It may be possible to crystallise sufficient distributable reserves in [the holding company] by each of the subsidiaries distributing their own distributable profits to [the holding company]. Without the accounts of each company to the current time it is impossible to tell whether this could result in sufficient reserves.

As noted in Mr H's report, the 2005 draft accounts of the [trading company] do reflect the £1.6m full provision, including full penalties and interest, of the US Customs dispute. Once the extent of this liability is crystallised, the amount of the distributable profits, and surplus cash balances, available in the group could be more readily quantifiable.

In the event that distributable reserves are available the likely tax implications are as follows:

Capital gains on disposal - mitigated by capital loss?

0

Corporation tax payable therefore

0

Tax payable by [the husband ] on distribution (31 Jan 2008 if before 5 Apr 2007)

424,583

Tax payable by [the husband] on sale of the holding company

240,000

Total tax liability

664,583

In the event that distributable reserves prove insufficient, the alternative means of distribution to the husband would be to award him a net bonus equivalent to the market value of the assets. The gross bonus required to result in a net £1,698,333 would be £2,878,531 and require immediate payment of PAYE and NI of £1,548,650 payable by the 19th of the month following extraction. This is therefore unlikely to be a realistic alternative.

Conclusion
It is unrealistic for [the husband ] to be able to find a prospective purchaser for the holding company prior to the extraction of the various diverse assets.
* Extraction of the non trading assets from the group will crystallise capital gains, subject to UK corporation tax most likely at 30% and carry possible overseas tax implications.
* It is outside the scope of this report to undertake a tax review of the group structure to identify possible restructuring opportunities and ways to minimise the taxation exposure.
* The potential capital loss in respect of the artwork may mean that, if it is intended to extract the various assets to facilitate a sale, now may be an appropriate time. This conclusion is drawn for the purposes of this report only. Were we advisers to [the husband] we would recommend a detailed tax planning exercise prior to any group restructuring or extraction of assets.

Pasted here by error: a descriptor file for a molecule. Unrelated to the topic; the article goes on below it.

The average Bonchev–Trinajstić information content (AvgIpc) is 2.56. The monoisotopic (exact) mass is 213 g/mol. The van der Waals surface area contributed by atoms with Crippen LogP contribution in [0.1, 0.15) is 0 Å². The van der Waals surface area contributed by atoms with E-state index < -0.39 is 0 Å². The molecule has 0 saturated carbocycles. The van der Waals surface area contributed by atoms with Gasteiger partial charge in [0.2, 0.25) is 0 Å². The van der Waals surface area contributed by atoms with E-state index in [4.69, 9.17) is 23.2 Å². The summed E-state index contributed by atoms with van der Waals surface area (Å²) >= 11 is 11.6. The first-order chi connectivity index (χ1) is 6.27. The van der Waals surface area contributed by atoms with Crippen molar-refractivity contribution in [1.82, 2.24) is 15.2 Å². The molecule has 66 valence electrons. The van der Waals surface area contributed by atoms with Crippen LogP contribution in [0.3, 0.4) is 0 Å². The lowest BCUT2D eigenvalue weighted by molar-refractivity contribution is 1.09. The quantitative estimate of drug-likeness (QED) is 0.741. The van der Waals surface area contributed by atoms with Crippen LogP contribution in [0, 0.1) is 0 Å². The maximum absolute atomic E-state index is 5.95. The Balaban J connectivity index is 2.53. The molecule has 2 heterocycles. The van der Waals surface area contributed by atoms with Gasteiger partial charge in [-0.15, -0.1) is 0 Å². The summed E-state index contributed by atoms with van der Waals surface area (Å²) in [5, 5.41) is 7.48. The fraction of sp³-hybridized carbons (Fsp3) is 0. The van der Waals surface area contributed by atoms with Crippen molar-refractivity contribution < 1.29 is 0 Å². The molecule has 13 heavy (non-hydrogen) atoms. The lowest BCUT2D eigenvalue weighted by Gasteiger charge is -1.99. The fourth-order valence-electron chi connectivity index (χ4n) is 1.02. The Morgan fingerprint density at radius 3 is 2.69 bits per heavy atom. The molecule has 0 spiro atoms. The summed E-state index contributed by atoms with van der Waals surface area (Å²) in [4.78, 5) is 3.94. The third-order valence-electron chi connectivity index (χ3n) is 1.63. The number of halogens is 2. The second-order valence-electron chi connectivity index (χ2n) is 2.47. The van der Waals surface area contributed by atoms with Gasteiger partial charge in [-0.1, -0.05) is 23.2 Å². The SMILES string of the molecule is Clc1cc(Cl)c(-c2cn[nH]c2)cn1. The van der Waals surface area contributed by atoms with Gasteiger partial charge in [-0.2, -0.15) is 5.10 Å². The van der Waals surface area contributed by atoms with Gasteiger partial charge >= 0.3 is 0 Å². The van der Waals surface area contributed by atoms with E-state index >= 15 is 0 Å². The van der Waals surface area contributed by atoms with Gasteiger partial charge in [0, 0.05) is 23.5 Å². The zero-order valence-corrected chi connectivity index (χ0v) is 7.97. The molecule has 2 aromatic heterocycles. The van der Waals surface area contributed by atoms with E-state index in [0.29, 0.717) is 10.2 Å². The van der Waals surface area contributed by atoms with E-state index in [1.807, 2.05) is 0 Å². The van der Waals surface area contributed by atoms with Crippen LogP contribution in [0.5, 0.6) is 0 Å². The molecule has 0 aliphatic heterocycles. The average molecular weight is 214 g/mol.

* It is clear from the calculations set out that, to the extent that any capital loss arising in respect of the artwork is available to offset against any capital gains, extraction of the non trading assets by the disposal of the trading company should result in a much lower overall tax liability."

150. I have also been shown a file note recording that in answer to a question from the wife's solicitors the author of that report stated that the tax of £424,583 would not be payable if the transfer was to another company. This reflects an earlier part of the report but does not indicate whether the company envisaged by the question is within or outside the group. If the former marketability remains a problem, if the latter and the company is owned by the husband the problem of how it would raise the purchase price is not addressed. Referring to the earlier part of the report which envisages a transfer within the group on the basis of an inter group loan, as the report says this loan would have to be repaid (and thus the repayment funded) prior to a sale of the holding company. Thus the file note (like much of the presentation at the hearing) does not examine and explain the position with appropriate particularity.

151. The report obtained after the hearing is helpful. It was obtained quickly. It clarifies the position and identifies matters that need further investigation. It also confirms and identifies a number of the gaps in the presentation by both sides at the hearing.

152. If the commercial approach I advocate had taken place in this case something like the post hearing report should have been produced at an early stage of the litigation (although it would not have included the figures based on valuations). So at that stage it would have been known that:

i) The non trading asserts would have to be extracted.
ii) If they were there was a good chance that the shares in the holding company (valued as the owner of the trading company) could be sold with an effective tax charge of 10%.